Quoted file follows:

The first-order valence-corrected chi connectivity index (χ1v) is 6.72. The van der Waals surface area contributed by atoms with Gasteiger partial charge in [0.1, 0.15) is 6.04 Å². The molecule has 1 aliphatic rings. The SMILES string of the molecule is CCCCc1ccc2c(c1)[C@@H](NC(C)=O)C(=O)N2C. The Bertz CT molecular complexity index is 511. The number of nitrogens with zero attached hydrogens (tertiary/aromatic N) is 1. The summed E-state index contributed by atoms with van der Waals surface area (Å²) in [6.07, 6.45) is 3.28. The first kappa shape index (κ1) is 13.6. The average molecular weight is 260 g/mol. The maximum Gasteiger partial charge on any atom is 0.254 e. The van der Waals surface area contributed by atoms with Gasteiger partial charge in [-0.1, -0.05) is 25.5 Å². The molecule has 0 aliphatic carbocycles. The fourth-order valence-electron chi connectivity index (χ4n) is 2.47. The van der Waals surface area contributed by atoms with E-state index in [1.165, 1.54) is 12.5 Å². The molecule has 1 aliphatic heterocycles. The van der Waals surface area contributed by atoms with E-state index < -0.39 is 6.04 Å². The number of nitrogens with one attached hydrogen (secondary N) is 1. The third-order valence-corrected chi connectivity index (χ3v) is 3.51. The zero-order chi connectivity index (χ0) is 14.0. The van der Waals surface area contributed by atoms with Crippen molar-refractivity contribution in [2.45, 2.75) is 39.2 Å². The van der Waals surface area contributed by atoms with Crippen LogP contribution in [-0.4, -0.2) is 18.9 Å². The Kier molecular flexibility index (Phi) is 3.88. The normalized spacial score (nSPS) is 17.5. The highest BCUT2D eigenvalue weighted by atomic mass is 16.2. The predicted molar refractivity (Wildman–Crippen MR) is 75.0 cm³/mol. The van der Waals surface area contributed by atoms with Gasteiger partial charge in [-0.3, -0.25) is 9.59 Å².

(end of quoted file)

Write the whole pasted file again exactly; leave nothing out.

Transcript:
The first-order valence-corrected chi connectivity index (χ1v) is 6.72. The van der Waals surface area contributed by atoms with Gasteiger partial charge in [0.1, 0.15) is 6.04 Å². The molecule has 1 aliphatic rings. The SMILES string of the molecule is CCCCc1ccc2c(c1)[C@@H](NC(C)=O)C(=O)N2C. The Bertz CT molecular complexity index is 511. The number of nitrogens with zero attached hydrogens (tertiary/aromatic N) is 1. The summed E-state index contributed by atoms with van der Waals surface area (Å²) in [6.07, 6.45) is 3.28. The first kappa shape index (κ1) is 13.6. The average molecular weight is 260 g/mol. The maximum Gasteiger partial charge on any atom is 0.254 e. The van der Waals surface area contributed by atoms with Gasteiger partial charge in [-0.1, -0.05) is 25.5 Å². The molecule has 0 aliphatic carbocycles. The fourth-order valence-electron chi connectivity index (χ4n) is 2.47. The van der Waals surface area contributed by atoms with E-state index in [1.165, 1.54) is 12.5 Å². The molecule has 1 aliphatic heterocycles. The van der Waals surface area contributed by atoms with E-state index < -0.39 is 6.04 Å². The number of nitrogens with one attached hydrogen (secondary N) is 1. The third-order valence-corrected chi connectivity index (χ3v) is 3.51. The zero-order chi connectivity index (χ0) is 14.0. The van der Waals surface area contributed by atoms with Crippen molar-refractivity contribution in [2.45, 2.75) is 39.2 Å². The van der Waals surface area contributed by atoms with Crippen LogP contribution in [-0.4, -0.2) is 18.9 Å². The Kier molecular flexibility index (Phi) is 3.88. The normalized spacial score (nSPS) is 17.5. The highest BCUT2D eigenvalue weighted by atomic mass is 16.2. The predicted molar refractivity (Wildman–Crippen MR) is 75.0 cm³/mol. The van der Waals surface area contributed by atoms with Gasteiger partial charge in [-0.3, -0.25) is 9.59 Å².